25 Jan The Shutdown Trickle Down ~ Impacts On Our National Park Gateway Communities
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For 34 days The United States Federal Government has been in a partial shutdown. Pretty much since the beginning, the natural environment has been feeling the effects. Big Cities and small towns from coast to coast that serve as gateway communities near our national parks are on the frontlines of a political conflict that has put at risk the conscientious management of public land.
About 800,000 federal employees have been furloughed from their jobs or are required to work without pay. Among them are more than 27,000 National Park Service professionals. Interpretive rangers, law enforcement officers and maintenance personnel have a long tradition of working in partnership with local environmental advocates in the communities they serve . Now with a dramatically reduced federal workforce, private businesses, nonprofit organizations and cambers of commerce across the country are struggling to protect the natural resources that are so vital to their economic stability and way of life.
In the hopes of better understanding exactly how the shutdown has impacted these gateway communities I made a few phone calls. I wanted talk to people on the ground who can speak directly to their experience of managing our National Parks with little to no government assistance.
John Lauretig is one of six board member of Friends of Joshua Tree, a nonprofit organization that serves the interests of Joshua Tree National Park.
“And I’m kind of the Hands-On director of some of the programs we support here in Joshua Tree in the national park, climber coffee, climber stewards program, and the HARP program, which is the hardware anchor replacement program,” Lauretig said in our conversation. “And most importantly I am a member of the JOSAR volunteer search and rescue team that friends of Joshua Tree supports and we augment the Park Service search and rescue team.
As someone with hands-on experience with day to day operations at Joshua Tree, Lauretig is the a good person to ask about how the Shutdown is affecting the Park.
“Because of the shutdown we are no longer allowed to do any JOSAR training. So we haven’t done any team training either with ourselves or with the park staff,” he said. “So all of that has stopped. Climber coffee has stopped because it was hosted by a park ranger and the climbers stewards when the campground was open were allowed to stay in the campground. But they weren’t allowed to work they weren’t allowed to do the volunteer jobs. And then when the shutdown happened one of the local climbing guides called and said. You know if the maintenance isn’t done on this park we’re going to need to clean bathrooms, take out trash like right away because you know this is during the holidays and this peak visitation. We have you know 200,000 visitors come to the park in the next 10 to 12 days. We knew right away that we had to get the power curve on this.”
Unmanned visitor centers, garbage cans overflowing, filthy restrooms …and that was a month ago. Under the government shut local gateway communities are picking up the slack at our national parks. While the president and members of Congress argue over the cost of a wall on the U.S. Southern boarder ordinary citizens across America are paying a very high price. In this episode of the Joy Trip Project we take a look at the trickle down impact of the federal government shutdown on gateway communities near our national parks.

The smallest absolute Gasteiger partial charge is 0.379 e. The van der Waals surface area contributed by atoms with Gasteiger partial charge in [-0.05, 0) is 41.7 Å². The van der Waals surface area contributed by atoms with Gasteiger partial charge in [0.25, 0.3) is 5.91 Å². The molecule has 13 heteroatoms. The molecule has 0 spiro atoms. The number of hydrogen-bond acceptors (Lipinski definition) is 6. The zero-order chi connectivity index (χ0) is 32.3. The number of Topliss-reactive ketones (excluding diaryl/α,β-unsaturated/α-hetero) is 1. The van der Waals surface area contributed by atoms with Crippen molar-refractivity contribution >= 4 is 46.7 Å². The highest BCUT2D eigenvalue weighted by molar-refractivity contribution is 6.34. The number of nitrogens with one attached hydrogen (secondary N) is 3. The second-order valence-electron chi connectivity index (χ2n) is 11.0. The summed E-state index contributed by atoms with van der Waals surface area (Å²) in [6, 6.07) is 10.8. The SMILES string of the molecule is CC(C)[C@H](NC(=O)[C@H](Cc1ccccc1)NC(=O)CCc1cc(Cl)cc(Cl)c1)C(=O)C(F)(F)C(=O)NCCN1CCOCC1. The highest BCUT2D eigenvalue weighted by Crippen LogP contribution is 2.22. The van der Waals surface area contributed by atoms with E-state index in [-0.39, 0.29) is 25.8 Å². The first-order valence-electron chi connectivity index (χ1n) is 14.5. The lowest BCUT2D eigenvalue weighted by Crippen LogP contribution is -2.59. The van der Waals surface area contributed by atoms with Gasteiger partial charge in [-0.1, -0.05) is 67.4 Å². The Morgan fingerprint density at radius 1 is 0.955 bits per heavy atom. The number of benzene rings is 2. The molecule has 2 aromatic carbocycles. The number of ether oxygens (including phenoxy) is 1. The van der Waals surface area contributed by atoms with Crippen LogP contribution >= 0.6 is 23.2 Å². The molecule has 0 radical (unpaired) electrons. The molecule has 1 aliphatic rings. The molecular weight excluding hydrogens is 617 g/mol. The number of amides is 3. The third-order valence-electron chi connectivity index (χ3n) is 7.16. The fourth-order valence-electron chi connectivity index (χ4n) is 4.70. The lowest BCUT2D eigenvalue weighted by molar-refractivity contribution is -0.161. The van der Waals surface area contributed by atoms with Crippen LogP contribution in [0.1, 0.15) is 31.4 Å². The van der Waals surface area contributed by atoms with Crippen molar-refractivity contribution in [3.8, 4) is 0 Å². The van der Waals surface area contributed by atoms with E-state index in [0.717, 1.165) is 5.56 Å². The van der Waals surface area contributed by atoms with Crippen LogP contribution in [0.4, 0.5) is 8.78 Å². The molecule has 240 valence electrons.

When this story was recorded the Government shutdown had been going on for 34 days, the longest government shutdown in U.S. history. Today, on Friday January 25th federal employees will miss their second paycheck. In addition to the impact on hundreds of thousands of hardworking government professionals and their families this shutdown is being felt across every sector of our economy in the lives of millions of people. Even the landscape of the natural environment is being effected. Our National Parks are already facing a backlog of differed maintenance totaling almost 12 billion dollars. As park entrance fees collected under the Federal Land Recreation Enhancement Act, so called FLREA funds, are being diverted to cover the cost of daily operations, the long-term preservation of our public lands and national monuments is more at risk than ever before. If we can’t come to an understanding, to end this ridiculous partisan bickering some of the damage that is being done at this very moment, right now may very well be permanent.
The edition of the Joy Trip Project podcast is based on an article published in SNEWS, the outdoor industry online trade magazine, entitled “The Trickle Down Effect of the Government Shutdown”. You can read it at SNEWSNET.com
Our theme music is provided by Jake Shimabukuro. Additional melodies in this production were provided by Artlist.
Special thanks to the representative of the the Rocky Mountain Conservancy , Friends of Joshua Tree and Great Smokey Mountain Associationfor sharing their thoughts and insights.
The Joy Trip Project is made possible by the support of the Next 100 Coalition a diverse group of environmental activists working toward equity and inclusion in the management of public land through the next century and beyond. Learn about its members and current initiatives at Next100Coalition.org.
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